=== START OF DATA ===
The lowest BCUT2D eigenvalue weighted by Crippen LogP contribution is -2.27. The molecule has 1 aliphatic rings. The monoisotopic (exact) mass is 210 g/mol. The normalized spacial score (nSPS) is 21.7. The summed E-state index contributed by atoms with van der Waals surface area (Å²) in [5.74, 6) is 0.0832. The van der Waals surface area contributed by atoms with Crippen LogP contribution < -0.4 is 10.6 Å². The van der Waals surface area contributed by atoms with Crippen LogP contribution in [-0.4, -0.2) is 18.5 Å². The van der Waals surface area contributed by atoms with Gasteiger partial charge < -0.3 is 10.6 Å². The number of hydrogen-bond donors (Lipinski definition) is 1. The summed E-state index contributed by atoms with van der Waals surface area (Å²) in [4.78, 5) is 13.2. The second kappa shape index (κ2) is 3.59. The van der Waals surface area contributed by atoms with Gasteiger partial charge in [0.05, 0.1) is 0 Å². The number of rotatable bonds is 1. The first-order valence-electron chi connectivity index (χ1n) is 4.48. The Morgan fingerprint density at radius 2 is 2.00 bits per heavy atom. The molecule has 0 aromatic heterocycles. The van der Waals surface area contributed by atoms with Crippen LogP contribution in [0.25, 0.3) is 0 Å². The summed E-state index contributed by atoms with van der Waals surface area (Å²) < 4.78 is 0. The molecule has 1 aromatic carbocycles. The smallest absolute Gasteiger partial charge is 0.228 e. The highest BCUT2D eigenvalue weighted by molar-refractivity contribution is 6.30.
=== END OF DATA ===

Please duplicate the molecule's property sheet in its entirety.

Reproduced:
The lowest BCUT2D eigenvalue weighted by Crippen LogP contribution is -2.27. The molecule has 1 aliphatic rings. The monoisotopic (exact) mass is 210 g/mol. The normalized spacial score (nSPS) is 21.7. The summed E-state index contributed by atoms with van der Waals surface area (Å²) in [5.74, 6) is 0.0832. The van der Waals surface area contributed by atoms with Crippen LogP contribution < -0.4 is 10.6 Å². The van der Waals surface area contributed by atoms with Crippen LogP contribution in [-0.4, -0.2) is 18.5 Å². The van der Waals surface area contributed by atoms with Gasteiger partial charge < -0.3 is 10.6 Å². The number of hydrogen-bond donors (Lipinski definition) is 1. The summed E-state index contributed by atoms with van der Waals surface area (Å²) in [4.78, 5) is 13.2. The second kappa shape index (κ2) is 3.59. The van der Waals surface area contributed by atoms with Gasteiger partial charge in [0.05, 0.1) is 0 Å². The number of rotatable bonds is 1. The first-order valence-electron chi connectivity index (χ1n) is 4.48. The Morgan fingerprint density at radius 2 is 2.00 bits per heavy atom. The molecule has 0 aromatic heterocycles. The van der Waals surface area contributed by atoms with Crippen LogP contribution in [0.25, 0.3) is 0 Å². The summed E-state index contributed by atoms with van der Waals surface area (Å²) < 4.78 is 0. The molecule has 1 aromatic carbocycles. The smallest absolute Gasteiger partial charge is 0.228 e. The highest BCUT2D eigenvalue weighted by molar-refractivity contribution is 6.30.